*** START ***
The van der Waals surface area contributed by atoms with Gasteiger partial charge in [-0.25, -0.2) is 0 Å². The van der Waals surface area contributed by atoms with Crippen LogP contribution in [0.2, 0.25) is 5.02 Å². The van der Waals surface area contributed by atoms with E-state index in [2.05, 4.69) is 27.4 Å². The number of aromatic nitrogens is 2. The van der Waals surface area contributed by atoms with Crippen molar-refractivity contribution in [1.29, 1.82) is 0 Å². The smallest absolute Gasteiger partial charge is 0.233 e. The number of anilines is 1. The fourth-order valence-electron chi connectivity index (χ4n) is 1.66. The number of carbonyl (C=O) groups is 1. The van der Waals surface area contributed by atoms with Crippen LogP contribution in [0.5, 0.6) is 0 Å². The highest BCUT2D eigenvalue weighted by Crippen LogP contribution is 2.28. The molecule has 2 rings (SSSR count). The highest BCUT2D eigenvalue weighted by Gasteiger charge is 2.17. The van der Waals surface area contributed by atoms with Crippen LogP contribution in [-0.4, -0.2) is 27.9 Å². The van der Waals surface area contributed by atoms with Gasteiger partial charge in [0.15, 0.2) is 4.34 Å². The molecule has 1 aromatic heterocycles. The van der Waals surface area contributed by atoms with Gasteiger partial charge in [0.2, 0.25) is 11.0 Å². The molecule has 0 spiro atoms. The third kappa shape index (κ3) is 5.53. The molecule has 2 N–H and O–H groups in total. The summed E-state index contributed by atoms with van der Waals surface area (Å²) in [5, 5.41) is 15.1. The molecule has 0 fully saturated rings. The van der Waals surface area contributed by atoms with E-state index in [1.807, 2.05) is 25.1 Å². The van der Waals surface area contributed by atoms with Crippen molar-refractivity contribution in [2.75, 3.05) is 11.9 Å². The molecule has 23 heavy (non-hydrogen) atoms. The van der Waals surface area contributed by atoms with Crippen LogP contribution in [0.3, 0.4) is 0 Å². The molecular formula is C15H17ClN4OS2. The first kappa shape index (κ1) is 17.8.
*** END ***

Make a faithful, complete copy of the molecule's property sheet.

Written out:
The van der Waals surface area contributed by atoms with Gasteiger partial charge in [-0.25, -0.2) is 0 Å². The van der Waals surface area contributed by atoms with Crippen LogP contribution in [0.2, 0.25) is 5.02 Å². The van der Waals surface area contributed by atoms with E-state index in [2.05, 4.69) is 27.4 Å². The number of aromatic nitrogens is 2. The van der Waals surface area contributed by atoms with Crippen molar-refractivity contribution in [1.29, 1.82) is 0 Å². The smallest absolute Gasteiger partial charge is 0.233 e. The number of anilines is 1. The fourth-order valence-electron chi connectivity index (χ4n) is 1.66. The number of carbonyl (C=O) groups is 1. The van der Waals surface area contributed by atoms with Crippen LogP contribution in [0.5, 0.6) is 0 Å². The highest BCUT2D eigenvalue weighted by Crippen LogP contribution is 2.28. The molecule has 2 rings (SSSR count). The highest BCUT2D eigenvalue weighted by Gasteiger charge is 2.17. The van der Waals surface area contributed by atoms with Crippen LogP contribution in [-0.4, -0.2) is 27.9 Å². The van der Waals surface area contributed by atoms with Gasteiger partial charge in [0.15, 0.2) is 4.34 Å². The molecule has 1 aromatic heterocycles. The van der Waals surface area contributed by atoms with Gasteiger partial charge in [0.2, 0.25) is 11.0 Å². The molecule has 0 spiro atoms. The third kappa shape index (κ3) is 5.53. The molecule has 2 N–H and O–H groups in total. The summed E-state index contributed by atoms with van der Waals surface area (Å²) in [5, 5.41) is 15.1. The molecule has 0 fully saturated rings. The van der Waals surface area contributed by atoms with E-state index in [1.807, 2.05) is 25.1 Å². The van der Waals surface area contributed by atoms with Crippen molar-refractivity contribution in [2.75, 3.05) is 11.9 Å². The molecule has 23 heavy (non-hydrogen) atoms. The van der Waals surface area contributed by atoms with Crippen LogP contribution in [0.3, 0.4) is 0 Å². The molecular formula is C15H17ClN4OS2. The first kappa shape index (κ1) is 17.8.